Last weekend I watched I, Daniel Blake (late to the party, as always). It was moving and beautiful, but I’m aware there are many people in this country who think that a film about benefits does not apply to them. So, using this film as inspiration, I wanted to point out a couple of things to those people:
We all know that stress is a killer, but stress also makes sick people more sick, so they can’t work, for longer. I had a brain injury, but what really prolonged my ability to get better was extreme stress. The stress was rooted in the accident, however, I didn’t show any symptoms of it until I tried to claim for benefits and that was clearly a trigger. One of the most stressful things you can experience is to have your survival in the hands of lying, incompetent people who don’t think of you as human. The film explores how this feels, how it destroys vulnerable people, breaks them down.
While claiming I found the system so relentlessly illogical and devoid of a duty of care that I became convinced that the government was trying to kill me, that was first sign of psychosis I experienced, after that it got worse. I was on benefits for six years, I think if I hadn’t been pushed to that point by the benefits system, if I could have relaxed, safe in the knowledge I was cared for and concentrated on recovery, I could have gone back to work in a year.
This may sound like a one off extreme experience (or maybe melodramatic), but it has happened to every genuinely sick person I have known who has tried to claim; because all illness, mental or physical, is made worse by stress. And everybody, no matter how ill, goes through the same system of being treated like a scrounger, lied to, tricked, dismissed.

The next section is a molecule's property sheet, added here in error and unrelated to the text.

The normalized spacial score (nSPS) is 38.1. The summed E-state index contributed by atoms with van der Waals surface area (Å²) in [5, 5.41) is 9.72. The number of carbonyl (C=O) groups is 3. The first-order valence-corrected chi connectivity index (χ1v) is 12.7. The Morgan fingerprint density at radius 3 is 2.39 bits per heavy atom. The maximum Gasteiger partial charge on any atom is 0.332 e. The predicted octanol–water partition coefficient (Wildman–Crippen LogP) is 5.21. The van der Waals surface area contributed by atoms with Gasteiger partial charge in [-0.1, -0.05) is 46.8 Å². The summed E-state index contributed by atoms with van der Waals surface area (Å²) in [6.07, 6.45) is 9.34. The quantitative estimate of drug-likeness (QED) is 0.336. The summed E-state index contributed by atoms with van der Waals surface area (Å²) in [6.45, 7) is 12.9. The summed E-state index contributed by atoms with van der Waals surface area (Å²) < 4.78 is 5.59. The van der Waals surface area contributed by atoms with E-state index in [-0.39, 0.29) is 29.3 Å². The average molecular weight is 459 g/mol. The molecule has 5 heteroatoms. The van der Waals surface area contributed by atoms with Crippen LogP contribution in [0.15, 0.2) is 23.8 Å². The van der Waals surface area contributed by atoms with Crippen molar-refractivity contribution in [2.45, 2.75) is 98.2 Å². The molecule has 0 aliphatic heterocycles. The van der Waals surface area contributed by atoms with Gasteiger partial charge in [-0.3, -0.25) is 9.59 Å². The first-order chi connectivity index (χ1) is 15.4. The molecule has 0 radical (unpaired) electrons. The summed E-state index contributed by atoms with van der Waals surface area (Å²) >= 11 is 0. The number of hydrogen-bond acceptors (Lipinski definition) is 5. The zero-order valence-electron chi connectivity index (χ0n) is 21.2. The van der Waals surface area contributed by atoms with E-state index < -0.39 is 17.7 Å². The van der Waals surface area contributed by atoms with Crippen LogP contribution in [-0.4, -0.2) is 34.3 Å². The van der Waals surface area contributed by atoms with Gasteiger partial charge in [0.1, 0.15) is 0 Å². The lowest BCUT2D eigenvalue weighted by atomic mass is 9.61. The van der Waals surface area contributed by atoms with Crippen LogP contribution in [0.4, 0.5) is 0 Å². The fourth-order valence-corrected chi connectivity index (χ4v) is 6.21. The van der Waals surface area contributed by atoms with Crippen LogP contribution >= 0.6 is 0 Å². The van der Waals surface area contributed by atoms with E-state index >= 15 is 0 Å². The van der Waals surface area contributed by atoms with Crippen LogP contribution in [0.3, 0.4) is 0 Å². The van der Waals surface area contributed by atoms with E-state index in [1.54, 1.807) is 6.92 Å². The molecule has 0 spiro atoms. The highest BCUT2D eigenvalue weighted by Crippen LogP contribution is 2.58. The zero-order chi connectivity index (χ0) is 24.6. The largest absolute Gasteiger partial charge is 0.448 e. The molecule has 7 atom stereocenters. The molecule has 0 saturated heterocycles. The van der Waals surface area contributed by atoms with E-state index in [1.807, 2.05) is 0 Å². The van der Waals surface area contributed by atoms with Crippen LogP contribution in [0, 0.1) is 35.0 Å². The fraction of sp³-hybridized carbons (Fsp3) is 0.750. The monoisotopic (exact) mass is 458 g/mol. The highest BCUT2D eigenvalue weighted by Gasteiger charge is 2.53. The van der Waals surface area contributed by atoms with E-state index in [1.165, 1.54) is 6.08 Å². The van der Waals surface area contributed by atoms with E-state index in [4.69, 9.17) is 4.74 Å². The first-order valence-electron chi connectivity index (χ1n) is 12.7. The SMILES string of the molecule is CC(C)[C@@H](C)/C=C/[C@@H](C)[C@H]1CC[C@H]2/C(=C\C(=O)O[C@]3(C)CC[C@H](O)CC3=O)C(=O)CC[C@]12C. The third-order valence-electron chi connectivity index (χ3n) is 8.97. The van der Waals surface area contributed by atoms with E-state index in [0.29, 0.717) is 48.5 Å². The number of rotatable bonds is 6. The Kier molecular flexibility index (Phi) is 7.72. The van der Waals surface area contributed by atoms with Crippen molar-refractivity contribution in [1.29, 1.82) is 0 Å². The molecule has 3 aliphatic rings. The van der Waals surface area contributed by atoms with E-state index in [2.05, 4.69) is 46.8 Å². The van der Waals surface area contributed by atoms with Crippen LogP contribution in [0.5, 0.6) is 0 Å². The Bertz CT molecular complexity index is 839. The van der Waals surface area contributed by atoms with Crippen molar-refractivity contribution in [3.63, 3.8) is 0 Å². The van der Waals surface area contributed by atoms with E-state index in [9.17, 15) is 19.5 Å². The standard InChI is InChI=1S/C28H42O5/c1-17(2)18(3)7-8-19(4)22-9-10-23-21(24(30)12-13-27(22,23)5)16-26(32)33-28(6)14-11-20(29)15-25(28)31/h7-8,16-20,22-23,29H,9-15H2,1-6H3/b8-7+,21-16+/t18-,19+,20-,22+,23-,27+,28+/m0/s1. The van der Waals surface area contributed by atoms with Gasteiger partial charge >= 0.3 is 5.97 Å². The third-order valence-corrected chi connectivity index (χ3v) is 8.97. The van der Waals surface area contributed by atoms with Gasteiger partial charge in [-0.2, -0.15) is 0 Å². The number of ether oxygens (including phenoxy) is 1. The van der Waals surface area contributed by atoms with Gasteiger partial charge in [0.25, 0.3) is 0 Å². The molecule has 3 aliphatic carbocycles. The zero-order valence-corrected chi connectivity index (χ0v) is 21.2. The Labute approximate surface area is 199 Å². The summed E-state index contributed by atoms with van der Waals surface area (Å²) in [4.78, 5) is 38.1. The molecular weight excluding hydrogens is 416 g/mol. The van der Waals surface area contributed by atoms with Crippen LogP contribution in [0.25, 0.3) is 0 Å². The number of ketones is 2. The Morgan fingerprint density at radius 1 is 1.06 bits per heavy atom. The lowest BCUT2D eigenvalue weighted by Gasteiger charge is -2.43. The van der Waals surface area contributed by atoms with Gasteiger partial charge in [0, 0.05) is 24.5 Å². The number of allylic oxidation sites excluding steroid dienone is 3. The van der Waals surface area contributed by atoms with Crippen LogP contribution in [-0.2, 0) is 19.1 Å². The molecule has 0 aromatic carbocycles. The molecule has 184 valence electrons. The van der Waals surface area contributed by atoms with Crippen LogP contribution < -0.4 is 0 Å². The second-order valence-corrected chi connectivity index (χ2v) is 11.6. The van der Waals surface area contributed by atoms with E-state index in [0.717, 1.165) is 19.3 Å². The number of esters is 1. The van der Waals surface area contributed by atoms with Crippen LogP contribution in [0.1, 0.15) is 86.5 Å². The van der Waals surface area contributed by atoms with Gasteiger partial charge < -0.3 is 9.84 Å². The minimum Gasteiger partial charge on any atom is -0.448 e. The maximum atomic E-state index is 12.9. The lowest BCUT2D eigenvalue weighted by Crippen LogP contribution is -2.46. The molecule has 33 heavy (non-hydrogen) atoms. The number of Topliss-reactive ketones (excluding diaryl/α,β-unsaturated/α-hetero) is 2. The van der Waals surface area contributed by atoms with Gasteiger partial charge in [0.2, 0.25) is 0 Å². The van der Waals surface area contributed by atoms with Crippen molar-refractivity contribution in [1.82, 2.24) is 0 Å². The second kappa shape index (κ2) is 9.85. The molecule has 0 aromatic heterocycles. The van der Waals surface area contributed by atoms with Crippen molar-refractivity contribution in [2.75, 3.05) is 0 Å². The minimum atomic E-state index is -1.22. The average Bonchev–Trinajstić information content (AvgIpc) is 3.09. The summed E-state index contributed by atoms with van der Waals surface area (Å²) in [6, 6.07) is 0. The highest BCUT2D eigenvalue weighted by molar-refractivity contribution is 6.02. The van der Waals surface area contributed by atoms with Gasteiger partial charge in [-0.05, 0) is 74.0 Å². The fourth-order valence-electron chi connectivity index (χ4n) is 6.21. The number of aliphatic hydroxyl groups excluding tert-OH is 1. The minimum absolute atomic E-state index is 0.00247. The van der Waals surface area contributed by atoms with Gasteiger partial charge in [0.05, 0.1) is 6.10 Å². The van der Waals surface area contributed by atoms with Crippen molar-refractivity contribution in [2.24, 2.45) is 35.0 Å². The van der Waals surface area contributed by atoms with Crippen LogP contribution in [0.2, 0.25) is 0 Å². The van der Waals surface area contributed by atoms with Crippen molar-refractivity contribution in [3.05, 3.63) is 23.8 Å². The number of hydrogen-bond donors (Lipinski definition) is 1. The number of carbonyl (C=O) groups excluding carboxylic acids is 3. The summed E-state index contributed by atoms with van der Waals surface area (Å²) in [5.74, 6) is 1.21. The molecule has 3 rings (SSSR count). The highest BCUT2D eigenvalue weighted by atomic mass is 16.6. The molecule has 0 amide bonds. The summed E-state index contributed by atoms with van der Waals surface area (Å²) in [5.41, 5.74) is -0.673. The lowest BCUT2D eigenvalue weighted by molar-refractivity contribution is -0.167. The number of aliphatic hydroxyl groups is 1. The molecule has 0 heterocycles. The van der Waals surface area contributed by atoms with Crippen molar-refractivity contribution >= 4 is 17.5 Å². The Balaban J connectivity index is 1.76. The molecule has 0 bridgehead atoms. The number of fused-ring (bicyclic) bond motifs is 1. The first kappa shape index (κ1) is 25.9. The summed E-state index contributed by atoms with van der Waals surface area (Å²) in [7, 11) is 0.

Add to that the situations shown in the film – people being sanctioned and then not being able to eat properly or heat their home – all these things increase stress, prolong sickness and lead to the claimant needing benefits for much longer.
The system is designed to be illogical and exhausting in order to put off benefit claimants. The problem with this is that benefit cheats have the mental and physical resources to deal with endless nonsensical and wrong instructions, they have the energy levels necessary to spend hours on the phone and they know the system so know just how to play it. People like Daniel in the film have never claimed benefits and don’t understand the system. They tell the truth (because they assume that is the right thing to do) and they are short on the strength necessary to play the game, all of which means they will not get money.